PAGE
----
Giants fight through another tough year

Last year may have been one to forget for many contractors and this year isn’t going to be much better. The commercial, industrial and institutional markets that large mechanicals depend on will be down drastically this year.

Last year may have been one to forget for many contractors and this year isn't going to be much better. The commercial, industrial and institutional markets that large mechanicals depend on will be down drastically this year. A big change this year is that state and local governments are broke. Contractors used to be able to find work in K-12 schools, state university systems and prisons. These days, water and wastewater projects, which can be funded with revenue bonds, are among the few local projects left.

According to construction consulting firm FMI Corp., commercial will be down 29% this year, and down another 6% next year. The lodging category will be down 35% this year and office buildings will be down 25%. Industrial will be down 35% this year and 17% next year.

Single family residential will be up 15% this year, but that's from a small base of around 650,000. It will increase by double digits each year. Maybe that will get some of the residential market refugees out of the commercial market. FMI is forecasting multi-family to remain slightly down for the next two years and not take off until 2012.

At least costs are under control, with the exception of puzzling copper prices.

"Copper makes no sense," says EMCOR Group President/COO Tony Guzzi. "I don't know why it’s so high. Demand is off so significantly, how could it possibly be over $3.36/lb, up from $1.60 in March '09?" The price may be a combination of speculators and demand from China, Guzzi surmised.

"We're wondering if it's a flight from equity," Paul Jordan, CEO of the CorVal Group Inc., St. Paul, Minn., says of copper. If money goes back to the stock market, then commodity prices could drop.

"Material pricing is down from where it was two to three years ago, although we're seeing it inch back up," says Donald Yerks, director of manufacturing, Dunbar Mechanical Inc., Toledo, Ohio. "We use a lot of stainless steel and that's going back up."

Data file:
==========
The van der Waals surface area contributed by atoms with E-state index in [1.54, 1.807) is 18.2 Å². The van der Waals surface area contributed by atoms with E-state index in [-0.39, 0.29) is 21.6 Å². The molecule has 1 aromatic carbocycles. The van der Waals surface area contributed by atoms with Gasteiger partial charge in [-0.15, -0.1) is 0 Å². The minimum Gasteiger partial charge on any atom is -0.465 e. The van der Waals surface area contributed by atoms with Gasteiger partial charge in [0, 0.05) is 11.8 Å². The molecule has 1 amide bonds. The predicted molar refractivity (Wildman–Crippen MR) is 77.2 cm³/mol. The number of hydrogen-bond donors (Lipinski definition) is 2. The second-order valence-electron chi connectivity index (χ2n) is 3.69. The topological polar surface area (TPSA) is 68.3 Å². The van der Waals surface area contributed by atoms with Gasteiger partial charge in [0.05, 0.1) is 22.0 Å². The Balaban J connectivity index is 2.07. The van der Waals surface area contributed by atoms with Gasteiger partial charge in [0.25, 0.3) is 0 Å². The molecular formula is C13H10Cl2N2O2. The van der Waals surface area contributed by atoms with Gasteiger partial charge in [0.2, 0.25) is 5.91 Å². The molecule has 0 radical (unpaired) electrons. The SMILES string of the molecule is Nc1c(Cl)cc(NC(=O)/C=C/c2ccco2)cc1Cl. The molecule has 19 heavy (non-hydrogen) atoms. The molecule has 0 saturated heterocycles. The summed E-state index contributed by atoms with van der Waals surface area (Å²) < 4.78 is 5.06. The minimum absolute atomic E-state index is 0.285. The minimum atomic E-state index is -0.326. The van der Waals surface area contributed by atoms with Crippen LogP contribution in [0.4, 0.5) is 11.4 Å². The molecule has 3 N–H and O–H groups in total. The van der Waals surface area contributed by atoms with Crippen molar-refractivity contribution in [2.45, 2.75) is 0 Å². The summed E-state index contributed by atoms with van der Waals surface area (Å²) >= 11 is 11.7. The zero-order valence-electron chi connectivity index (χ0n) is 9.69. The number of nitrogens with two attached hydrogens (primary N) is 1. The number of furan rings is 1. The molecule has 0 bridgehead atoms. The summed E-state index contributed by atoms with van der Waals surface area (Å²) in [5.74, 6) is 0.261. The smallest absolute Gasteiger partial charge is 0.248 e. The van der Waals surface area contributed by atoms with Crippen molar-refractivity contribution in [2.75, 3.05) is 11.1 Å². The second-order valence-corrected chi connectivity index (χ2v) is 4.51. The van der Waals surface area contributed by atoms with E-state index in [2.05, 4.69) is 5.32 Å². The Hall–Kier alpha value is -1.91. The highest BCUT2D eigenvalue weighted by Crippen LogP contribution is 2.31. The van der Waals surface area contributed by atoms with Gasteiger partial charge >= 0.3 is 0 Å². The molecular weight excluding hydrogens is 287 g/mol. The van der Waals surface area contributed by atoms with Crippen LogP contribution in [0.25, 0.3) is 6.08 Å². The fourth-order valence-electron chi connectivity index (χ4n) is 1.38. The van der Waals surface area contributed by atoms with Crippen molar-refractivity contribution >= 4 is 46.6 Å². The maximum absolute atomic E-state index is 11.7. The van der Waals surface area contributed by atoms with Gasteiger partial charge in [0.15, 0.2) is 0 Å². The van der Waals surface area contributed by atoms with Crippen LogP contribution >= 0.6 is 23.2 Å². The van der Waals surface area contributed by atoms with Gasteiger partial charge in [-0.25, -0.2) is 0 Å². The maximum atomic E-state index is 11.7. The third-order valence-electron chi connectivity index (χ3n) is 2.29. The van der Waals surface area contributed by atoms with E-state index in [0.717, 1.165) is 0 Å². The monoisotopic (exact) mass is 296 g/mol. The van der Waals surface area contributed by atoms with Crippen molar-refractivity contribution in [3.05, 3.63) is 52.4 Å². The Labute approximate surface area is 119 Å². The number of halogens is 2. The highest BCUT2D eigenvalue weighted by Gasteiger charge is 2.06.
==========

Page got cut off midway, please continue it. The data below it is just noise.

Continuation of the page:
Equipment prices are holding. "On the materials side, OEMs are exercising a decent amount of discipline," Guzzi says.

Unions, depending on the area, have been willing to deal. In some locales, the plumbers are willing to make concessions but the pipefitters are busy and they won't. Some unions have been willing to split wage increases over two years or change crew ratios.

"We're a self-performing union contractor and it’s been an 'all hands on deck' attitude,” says Jordan. Some locals have delayed wage increases and some have split increases over two years, he says. Jordan says the cooperation is broad-based; Cor-Val Group has agreements with 150 locals, from the United Association to cement masons, and most of them have been willing to help out.

2011 can't come soon enough for a lot of contractors and, fortunately, market predictions for next year are a lot better, both from FMI and word on the street.

In 2011, FMI is projecting seven CII categories to be up, albeit modestly: healthcare, educational, religious, public safety, amusement and recreation, transportation and communication, along with three relevant non-building categories of power, sewage and waste disposal, and water supply. FMI is forecasting all categories of residential, non-residential and non-building construction to be up in 2012.

Lonnie Coleman, president of Coleman-Spohn Corp., Cleveland, can recite a laundry list of large projects set to break in 2011, including a $1 billion research facility at Ohio State University, along with four casinos in Ohio and several hundred million in medical construction in Cleveland.

Robert Krier, president of Hill Mechanical Group, Franklin Park, Ill., is teaming up with U.S. Engineering in Kansas City, Mo., to be part of a joint venture that's trying to win a billion and half dollar data center in Utah for the National Security Agency.

In the meantime, Guzzi's tactic for 2010 is one that other mechanicals would do well to emulate: "We'll get in front of customers with good energy-saving ideas on how to take cost out of their businesses. On the construction side, we'll be very careful and right size our operations to live and fight another day, take the best work that we can and not get a belly full of bad work."